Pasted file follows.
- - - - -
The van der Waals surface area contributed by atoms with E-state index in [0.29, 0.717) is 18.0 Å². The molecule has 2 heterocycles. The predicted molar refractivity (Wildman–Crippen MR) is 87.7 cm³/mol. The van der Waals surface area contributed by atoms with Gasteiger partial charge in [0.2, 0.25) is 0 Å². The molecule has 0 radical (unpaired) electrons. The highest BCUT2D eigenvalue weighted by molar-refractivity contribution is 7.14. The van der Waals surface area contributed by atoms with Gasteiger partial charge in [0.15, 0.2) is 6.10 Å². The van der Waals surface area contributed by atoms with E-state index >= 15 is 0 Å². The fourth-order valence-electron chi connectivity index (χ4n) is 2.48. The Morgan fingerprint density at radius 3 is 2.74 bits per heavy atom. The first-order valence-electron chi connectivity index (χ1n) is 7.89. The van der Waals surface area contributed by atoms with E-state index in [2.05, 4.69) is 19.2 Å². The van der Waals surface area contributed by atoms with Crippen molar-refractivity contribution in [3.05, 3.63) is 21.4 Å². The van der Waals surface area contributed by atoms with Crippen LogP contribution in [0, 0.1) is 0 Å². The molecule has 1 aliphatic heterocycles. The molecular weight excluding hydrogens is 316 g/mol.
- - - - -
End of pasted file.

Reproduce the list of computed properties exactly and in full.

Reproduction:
The van der Waals surface area contributed by atoms with E-state index in [0.29, 0.717) is 18.0 Å². The molecule has 2 heterocycles. The predicted molar refractivity (Wildman–Crippen MR) is 87.7 cm³/mol. The van der Waals surface area contributed by atoms with Gasteiger partial charge in [0.2, 0.25) is 0 Å². The molecule has 0 radical (unpaired) electrons. The highest BCUT2D eigenvalue weighted by molar-refractivity contribution is 7.14. The van der Waals surface area contributed by atoms with Gasteiger partial charge in [0.15, 0.2) is 6.10 Å². The van der Waals surface area contributed by atoms with E-state index >= 15 is 0 Å². The fourth-order valence-electron chi connectivity index (χ4n) is 2.48. The Morgan fingerprint density at radius 3 is 2.74 bits per heavy atom. The first-order valence-electron chi connectivity index (χ1n) is 7.89. The van der Waals surface area contributed by atoms with E-state index in [2.05, 4.69) is 19.2 Å². The van der Waals surface area contributed by atoms with Crippen molar-refractivity contribution in [3.05, 3.63) is 21.4 Å². The van der Waals surface area contributed by atoms with Crippen LogP contribution in [0, 0.1) is 0 Å². The molecule has 1 aliphatic heterocycles. The molecular weight excluding hydrogens is 316 g/mol.